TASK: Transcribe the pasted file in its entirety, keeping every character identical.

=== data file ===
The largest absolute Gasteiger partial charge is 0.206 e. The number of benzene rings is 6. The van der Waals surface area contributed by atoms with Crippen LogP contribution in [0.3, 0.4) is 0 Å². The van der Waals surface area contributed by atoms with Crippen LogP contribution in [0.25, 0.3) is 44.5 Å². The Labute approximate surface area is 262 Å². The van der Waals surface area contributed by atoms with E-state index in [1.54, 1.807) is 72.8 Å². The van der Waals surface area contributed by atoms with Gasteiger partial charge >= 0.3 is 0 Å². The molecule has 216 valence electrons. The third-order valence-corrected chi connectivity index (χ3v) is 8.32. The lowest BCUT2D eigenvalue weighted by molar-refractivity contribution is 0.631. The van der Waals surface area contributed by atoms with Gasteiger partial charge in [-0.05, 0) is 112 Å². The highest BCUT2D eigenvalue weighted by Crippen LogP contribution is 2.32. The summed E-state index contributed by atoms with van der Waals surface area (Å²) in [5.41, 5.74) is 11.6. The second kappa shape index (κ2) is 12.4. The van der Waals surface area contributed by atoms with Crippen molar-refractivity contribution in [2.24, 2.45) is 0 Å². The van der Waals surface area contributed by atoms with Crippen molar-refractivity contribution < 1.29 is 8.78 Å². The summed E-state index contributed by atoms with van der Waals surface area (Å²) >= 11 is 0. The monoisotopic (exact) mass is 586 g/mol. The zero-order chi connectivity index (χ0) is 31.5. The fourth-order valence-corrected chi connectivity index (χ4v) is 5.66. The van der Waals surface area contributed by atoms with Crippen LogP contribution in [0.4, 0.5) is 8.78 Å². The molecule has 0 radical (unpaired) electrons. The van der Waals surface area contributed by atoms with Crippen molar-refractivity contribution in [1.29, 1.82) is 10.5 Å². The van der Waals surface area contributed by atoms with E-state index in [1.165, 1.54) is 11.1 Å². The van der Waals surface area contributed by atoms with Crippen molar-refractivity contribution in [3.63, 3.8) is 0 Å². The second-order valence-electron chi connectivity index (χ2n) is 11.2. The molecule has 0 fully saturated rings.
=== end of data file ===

The largest absolute Gasteiger partial charge is 0.206 e. The number of benzene rings is 6. The van der Waals surface area contributed by atoms with Crippen LogP contribution in [0.3, 0.4) is 0 Å². The van der Waals surface area contributed by atoms with Crippen LogP contribution in [0.25, 0.3) is 44.5 Å². The Labute approximate surface area is 262 Å². The van der Waals surface area contributed by atoms with E-state index in [1.54, 1.807) is 72.8 Å². The van der Waals surface area contributed by atoms with Gasteiger partial charge >= 0.3 is 0 Å². The molecule has 216 valence electrons. The third-order valence-corrected chi connectivity index (χ3v) is 8.32. The lowest BCUT2D eigenvalue weighted by molar-refractivity contribution is 0.631. The van der Waals surface area contributed by atoms with Gasteiger partial charge in [-0.05, 0) is 112 Å². The highest BCUT2D eigenvalue weighted by Crippen LogP contribution is 2.32. The summed E-state index contributed by atoms with van der Waals surface area (Å²) in [5.41, 5.74) is 11.6. The second kappa shape index (κ2) is 12.4. The van der Waals surface area contributed by atoms with Crippen molar-refractivity contribution in [2.24, 2.45) is 0 Å². The van der Waals surface area contributed by atoms with Crippen molar-refractivity contribution < 1.29 is 8.78 Å². The summed E-state index contributed by atoms with van der Waals surface area (Å²) >= 11 is 0. The monoisotopic (exact) mass is 586 g/mol. The zero-order chi connectivity index (χ0) is 31.5. The fourth-order valence-corrected chi connectivity index (χ4v) is 5.66. The van der Waals surface area contributed by atoms with Crippen LogP contribution in [0.4, 0.5) is 8.78 Å². The molecule has 0 radical (unpaired) electrons. The van der Waals surface area contributed by atoms with Crippen molar-refractivity contribution in [1.29, 1.82) is 10.5 Å². The van der Waals surface area contributed by atoms with E-state index in [1.165, 1.54) is 11.1 Å². The van der Waals surface area contributed by atoms with Crippen molar-refractivity contribution in [3.63, 3.8) is 0 Å². The second-order valence-electron chi connectivity index (χ2n) is 11.2. The molecule has 0 fully saturated rings.